Stimuli responsive materials, which can self-assemble depending on the environment, are of great interest. In this context nanoparticles offer unique opportunities as they can be custom designed and it is very important to understand the assembly mechanisms to control the resulting structures, which is crucial for the synthesis of materials with controllable properties. It is well known, that properties of ferrofluids can be controlled by external magnetic field. However, inhomogeneous distribution of magnetic particles in non-polar ferrofluids was observed recently under external electric fields and formation of large aggregates was concluded in such systems. And it was also concluded, that electric fields, similar to magnetic fields, could be a driven force to induce the assembly of magnetic nanoparticles (MNPs) in bulk and at the interface.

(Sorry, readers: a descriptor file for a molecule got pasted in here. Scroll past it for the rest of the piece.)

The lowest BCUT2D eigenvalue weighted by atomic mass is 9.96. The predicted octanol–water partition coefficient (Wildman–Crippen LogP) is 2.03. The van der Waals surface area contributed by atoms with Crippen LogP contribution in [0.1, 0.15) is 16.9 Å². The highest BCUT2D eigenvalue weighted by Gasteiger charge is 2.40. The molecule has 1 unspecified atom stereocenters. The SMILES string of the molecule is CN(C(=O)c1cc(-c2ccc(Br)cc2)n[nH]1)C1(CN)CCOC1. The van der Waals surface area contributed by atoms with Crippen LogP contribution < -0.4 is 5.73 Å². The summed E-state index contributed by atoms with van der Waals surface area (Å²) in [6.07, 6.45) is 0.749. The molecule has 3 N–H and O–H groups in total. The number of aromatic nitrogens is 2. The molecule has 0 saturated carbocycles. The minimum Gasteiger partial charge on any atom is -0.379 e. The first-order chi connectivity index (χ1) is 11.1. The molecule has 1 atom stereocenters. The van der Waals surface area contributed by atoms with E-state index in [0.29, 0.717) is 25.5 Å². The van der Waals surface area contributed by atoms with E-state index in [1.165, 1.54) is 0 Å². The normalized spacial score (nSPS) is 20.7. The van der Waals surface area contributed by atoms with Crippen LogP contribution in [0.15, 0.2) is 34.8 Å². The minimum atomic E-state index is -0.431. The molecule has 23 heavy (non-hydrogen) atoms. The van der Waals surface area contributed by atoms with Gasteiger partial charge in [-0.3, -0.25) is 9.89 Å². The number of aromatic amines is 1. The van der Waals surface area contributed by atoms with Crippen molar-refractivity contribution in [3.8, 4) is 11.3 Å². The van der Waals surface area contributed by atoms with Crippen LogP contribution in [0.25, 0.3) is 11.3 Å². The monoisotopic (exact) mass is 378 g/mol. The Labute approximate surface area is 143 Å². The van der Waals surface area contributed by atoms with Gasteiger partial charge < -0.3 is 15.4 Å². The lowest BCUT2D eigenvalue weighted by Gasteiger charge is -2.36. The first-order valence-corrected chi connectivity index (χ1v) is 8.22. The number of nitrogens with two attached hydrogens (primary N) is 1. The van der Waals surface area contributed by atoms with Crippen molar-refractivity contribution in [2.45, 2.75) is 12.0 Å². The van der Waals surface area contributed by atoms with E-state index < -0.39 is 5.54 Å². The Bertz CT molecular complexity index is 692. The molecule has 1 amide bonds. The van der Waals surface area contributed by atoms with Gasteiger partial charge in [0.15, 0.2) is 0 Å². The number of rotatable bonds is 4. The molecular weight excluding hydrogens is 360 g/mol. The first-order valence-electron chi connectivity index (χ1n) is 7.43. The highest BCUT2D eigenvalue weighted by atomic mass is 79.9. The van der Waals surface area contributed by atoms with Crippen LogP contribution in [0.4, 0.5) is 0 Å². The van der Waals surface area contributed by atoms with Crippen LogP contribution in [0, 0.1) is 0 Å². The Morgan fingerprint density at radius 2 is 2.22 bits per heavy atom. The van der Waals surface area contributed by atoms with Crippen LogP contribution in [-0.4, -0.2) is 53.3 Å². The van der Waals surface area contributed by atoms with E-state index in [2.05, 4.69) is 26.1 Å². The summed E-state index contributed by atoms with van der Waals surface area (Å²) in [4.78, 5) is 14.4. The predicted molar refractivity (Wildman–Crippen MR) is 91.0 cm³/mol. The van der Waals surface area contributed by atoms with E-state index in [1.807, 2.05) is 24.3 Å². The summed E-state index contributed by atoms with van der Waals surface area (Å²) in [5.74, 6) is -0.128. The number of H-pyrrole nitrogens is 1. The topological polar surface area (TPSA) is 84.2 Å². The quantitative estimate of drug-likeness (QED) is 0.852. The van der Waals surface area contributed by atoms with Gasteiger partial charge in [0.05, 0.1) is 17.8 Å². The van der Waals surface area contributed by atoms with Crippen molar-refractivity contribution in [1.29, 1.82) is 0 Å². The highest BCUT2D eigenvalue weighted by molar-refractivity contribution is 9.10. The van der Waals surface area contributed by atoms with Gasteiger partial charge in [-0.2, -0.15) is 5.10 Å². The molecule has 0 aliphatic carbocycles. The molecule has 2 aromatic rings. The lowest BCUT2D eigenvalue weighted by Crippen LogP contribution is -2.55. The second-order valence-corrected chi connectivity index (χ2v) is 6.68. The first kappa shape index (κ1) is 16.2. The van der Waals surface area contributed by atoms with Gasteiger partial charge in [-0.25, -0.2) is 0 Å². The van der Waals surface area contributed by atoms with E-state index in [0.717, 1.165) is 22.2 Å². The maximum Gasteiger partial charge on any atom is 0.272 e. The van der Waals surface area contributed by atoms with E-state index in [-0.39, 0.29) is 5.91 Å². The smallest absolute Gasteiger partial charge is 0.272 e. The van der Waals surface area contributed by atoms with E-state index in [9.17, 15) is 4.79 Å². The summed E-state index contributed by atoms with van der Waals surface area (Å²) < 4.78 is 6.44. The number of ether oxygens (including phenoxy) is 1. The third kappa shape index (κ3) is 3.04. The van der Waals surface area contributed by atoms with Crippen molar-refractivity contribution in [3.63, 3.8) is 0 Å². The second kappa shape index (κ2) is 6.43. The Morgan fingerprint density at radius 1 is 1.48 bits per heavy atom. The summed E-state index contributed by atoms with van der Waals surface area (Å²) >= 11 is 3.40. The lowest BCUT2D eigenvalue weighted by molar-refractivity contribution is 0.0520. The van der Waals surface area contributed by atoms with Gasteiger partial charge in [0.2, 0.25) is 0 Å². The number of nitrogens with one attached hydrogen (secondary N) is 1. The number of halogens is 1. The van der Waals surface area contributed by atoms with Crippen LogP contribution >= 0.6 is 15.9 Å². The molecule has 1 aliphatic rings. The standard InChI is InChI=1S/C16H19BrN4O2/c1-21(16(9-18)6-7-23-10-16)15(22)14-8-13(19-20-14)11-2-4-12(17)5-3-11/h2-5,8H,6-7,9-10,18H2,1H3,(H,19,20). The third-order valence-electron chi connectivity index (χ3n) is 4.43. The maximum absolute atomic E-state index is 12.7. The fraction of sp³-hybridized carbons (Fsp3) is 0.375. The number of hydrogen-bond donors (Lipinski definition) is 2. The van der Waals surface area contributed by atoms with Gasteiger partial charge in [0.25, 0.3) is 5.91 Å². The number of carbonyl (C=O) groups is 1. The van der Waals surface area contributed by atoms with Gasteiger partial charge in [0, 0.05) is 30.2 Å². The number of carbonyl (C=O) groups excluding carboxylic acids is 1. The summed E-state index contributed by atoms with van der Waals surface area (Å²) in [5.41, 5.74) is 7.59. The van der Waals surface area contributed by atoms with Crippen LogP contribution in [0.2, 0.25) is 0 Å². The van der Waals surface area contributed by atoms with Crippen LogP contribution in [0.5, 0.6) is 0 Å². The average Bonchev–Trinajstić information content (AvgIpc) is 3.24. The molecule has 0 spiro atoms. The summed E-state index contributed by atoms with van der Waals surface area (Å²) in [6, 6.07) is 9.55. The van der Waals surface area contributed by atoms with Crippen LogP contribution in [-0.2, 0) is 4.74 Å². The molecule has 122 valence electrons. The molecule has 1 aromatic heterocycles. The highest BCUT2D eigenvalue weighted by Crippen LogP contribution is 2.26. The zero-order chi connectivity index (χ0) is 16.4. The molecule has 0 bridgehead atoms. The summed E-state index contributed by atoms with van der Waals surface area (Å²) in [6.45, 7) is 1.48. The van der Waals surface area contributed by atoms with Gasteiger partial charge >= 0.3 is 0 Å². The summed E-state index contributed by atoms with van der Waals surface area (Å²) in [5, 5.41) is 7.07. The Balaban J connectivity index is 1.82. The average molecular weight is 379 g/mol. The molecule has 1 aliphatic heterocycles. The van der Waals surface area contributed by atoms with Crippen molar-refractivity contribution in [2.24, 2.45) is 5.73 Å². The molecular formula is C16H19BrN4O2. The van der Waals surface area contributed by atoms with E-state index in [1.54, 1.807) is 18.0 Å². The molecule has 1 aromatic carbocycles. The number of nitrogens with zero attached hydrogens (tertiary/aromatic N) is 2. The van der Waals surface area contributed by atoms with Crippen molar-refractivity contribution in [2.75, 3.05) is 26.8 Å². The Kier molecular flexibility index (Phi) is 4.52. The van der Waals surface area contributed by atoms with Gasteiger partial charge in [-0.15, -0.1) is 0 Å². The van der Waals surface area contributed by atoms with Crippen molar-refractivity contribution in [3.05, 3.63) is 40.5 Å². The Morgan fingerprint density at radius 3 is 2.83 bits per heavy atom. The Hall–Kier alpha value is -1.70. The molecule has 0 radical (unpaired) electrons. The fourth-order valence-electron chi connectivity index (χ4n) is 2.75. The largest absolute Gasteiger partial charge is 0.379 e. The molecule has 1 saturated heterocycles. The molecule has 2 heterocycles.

Thus, it was shown by SANS that aggregation process depends on the electric field strength. Impact of temperature on such aggregation was also concluded according to SANS experiments. Maximum changes in the magnetic structures of the particles under application of both magnetic and electric fields were observed by SANSPOL. Assembling of MNPs from non-polar ferrofluid on a planar surface and further evolution of the interface structure under electric field application were studied by NR. The reason of the observed effects is related to the polarization of the particles in the electric field and their interaction as dipoles.